Last updated on March 20th, 2018
They are most certainly not! The idea of a battery powered car is an old notion, but as technology advances our knowledge does as well. An old idea is blossoming in the new age era. During these times we currently have the technology, labor, and financial backing to make innovative and forward-thinking ideas like this come alive.
Thoughts and designs of battery-powered cars were constructed in the early 2000’s, but our dot-com driven minds played a huge role in not too much action being done about it. After the internet hype died down and we began to adopt the change, the battery-powered car came back on the scene. What made this such a concern? Many words can be the answer to that question but the main concern was the environment and how this affected the Earth. Our planet does a fantastic job keeping our well-being and provides us with everything that we need to function. So, since the planet scratches our backs and puts food in our mouths, we are humans decided it was time to frame something to preserve the earth. As we moved forward and environmentalists began talking to politicians, the push for environmentally friendly vehicles arose. Not only did the idea of cars powered by sources other than gasoline begin to surface again, but the idea of how sustaining those vehicles would play in our future society.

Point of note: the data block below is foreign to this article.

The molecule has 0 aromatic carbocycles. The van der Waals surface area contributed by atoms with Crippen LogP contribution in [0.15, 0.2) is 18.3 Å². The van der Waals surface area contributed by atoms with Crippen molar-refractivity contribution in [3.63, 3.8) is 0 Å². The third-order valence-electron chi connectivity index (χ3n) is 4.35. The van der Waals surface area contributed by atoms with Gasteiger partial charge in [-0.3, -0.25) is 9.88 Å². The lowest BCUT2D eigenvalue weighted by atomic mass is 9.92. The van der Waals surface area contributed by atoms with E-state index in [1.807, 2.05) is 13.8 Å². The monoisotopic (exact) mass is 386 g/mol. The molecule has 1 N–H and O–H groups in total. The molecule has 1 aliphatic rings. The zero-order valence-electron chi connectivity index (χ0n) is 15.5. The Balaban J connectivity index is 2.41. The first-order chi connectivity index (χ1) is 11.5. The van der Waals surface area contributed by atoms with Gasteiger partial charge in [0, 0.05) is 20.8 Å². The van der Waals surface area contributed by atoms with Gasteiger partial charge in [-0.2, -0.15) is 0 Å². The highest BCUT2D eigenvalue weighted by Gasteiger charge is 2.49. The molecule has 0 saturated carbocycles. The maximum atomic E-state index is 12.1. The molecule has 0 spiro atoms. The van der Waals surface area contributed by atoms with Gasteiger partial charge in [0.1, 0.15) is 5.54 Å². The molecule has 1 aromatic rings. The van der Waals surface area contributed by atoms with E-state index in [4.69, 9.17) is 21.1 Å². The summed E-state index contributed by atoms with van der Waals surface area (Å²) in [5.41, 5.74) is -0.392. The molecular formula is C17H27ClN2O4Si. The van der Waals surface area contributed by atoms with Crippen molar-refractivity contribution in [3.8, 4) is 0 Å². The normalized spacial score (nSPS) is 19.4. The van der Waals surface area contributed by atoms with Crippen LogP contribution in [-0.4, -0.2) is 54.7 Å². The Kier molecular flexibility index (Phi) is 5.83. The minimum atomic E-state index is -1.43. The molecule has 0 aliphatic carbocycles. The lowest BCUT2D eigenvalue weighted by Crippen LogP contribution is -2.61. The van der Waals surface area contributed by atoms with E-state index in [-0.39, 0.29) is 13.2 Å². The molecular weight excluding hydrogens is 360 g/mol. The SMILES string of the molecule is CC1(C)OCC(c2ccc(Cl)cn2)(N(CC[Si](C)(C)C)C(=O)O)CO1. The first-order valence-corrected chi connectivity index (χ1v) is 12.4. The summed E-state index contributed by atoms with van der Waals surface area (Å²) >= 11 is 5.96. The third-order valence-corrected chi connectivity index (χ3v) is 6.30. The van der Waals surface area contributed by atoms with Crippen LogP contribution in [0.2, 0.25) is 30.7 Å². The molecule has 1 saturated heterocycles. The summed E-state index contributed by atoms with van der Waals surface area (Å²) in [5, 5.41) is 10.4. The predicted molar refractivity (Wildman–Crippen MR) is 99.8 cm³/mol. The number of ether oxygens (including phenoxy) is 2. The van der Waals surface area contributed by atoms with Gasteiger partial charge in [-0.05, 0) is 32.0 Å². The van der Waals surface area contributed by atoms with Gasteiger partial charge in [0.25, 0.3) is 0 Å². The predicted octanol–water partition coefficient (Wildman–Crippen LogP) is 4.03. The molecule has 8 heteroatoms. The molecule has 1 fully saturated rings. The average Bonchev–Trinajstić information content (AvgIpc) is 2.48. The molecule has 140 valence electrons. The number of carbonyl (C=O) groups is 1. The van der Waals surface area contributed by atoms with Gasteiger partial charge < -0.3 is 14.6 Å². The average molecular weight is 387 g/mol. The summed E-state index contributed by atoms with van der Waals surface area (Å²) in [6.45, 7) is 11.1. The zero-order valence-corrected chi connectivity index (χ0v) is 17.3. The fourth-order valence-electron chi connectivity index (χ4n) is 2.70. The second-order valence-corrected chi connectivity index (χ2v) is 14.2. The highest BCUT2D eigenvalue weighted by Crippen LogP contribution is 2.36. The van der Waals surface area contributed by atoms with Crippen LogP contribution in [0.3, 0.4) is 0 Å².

Hybrid cars, such as the Toyota Prius, lead the race and have emerged as a pioneer in this market. To save on gas consumption and optimized gas efficiency the Prius is equipped with an EV button which is the ECO button. This one moderates the driver’s commands before sending them to the various powertrain elements. The ECO mode essentially applies a slow filter to everything, smoothing responses to avoid the sudden transient reactions that cause increased fuel consumption. For those times when you need just a bit more get up and go such as merging onto a crowded freeway, to the right of the ECO switch sits the Power button. But as you can imagine the Power button is not one you want to toy with. Although the Eco and Power buttons are certainly revolutions in how we drive our vehicles, it’s not uncommon for Toyota’s twin-step sibling Honda.
Capitalism would not be at its finest if Toyota and Honda didn’t compete. The original Honda Insight was remarkably fuel-efficient, it lastly lacked the practicality found both in “real cars” and Toyota’s four-door Prius. Years later, Honda revived the Insight name, determined to correct the original Insight’s shortcomings. The current-generation model combines a small gas engine with an electric motor that’s powered by a battery pack. The current powertrain falls short of its predecessor’s impressive 60-plus-mpg potential on the highway, but the second-generation Insight is a superior car in all other respects. Its convenient four-door hatchback design provides decent cargo space and a tight but usable rear seat, and it still returns around 40 mpg combined.
Although the Toyota Prius and Honda Insight are only two of the world’s hybrid vehicles, there are many more to follow in its footsteps. Volkswagen, Audi, and even BMW are a couple of manufacturers that are also joining the race.